Exogenous surfactant therapy in newborn infants.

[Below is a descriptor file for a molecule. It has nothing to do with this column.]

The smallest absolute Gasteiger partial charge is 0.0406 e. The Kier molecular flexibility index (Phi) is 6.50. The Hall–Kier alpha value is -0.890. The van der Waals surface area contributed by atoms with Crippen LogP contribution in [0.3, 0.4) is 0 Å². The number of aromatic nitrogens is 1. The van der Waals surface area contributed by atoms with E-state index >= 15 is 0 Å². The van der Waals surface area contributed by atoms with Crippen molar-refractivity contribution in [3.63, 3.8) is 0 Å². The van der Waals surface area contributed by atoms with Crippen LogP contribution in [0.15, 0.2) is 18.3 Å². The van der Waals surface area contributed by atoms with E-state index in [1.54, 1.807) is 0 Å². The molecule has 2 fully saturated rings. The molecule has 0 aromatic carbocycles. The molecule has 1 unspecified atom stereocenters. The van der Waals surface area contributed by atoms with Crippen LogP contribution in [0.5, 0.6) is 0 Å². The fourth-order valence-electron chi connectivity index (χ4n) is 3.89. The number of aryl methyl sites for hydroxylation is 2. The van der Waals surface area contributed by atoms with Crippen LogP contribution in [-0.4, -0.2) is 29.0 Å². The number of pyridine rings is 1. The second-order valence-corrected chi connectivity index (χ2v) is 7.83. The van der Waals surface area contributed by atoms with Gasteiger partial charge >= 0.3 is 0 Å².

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Exogenous surfactant therapy has an established role in the management of neonatal respiratory distress syndrome (RDS). This article summarises the current evidence on surfactant therapy. The use of surfactant for the treatment or prophylaxis of neonatal RDS results in a 30% to 65% relative reduction in the risk of pneumothorax and up to a 40% relative reduction in the risk of mortality. Adverse effects, of which pulmonary haemorrhage is of most concern, are infrequent and long-term follow-up studies of treated patients are reassuring. Natural surfactants have advantages over synthetic surfactants, including a lower frequency of pneumothorax and a lower mortality. Prophylactic administration of surfactant is preferred over 'rescue' administration, especially in infants of < 30 weeks' gestation, as it decreases the risk of pneumothorax, pulmonary interstitial emphysema and neonatal mortality. Prophylaxis can be administered after initial resuscitation and stabilisation. In preterm infants who do not receive prophylactic surfactant, the first dose of surfactant should be administered as early as possible--early selective treatment decreases the risk of pneumothorax, pulmonary interstitial emphysema, chronic lung disease and neonatal mortality. A regimen of using multiple doses of surfactant if required has advantages over a single dose regimen. Exogenous surfactant therapy has also been used in neonatal respiratory disorders other than RDS. In trials in severe meconium aspiration syndrome, surfactant therapy reduced the need for extracorporeal membrane oxygenation. Its role in other disorders requires testing. The development and testing of newer surfactants is in progress.
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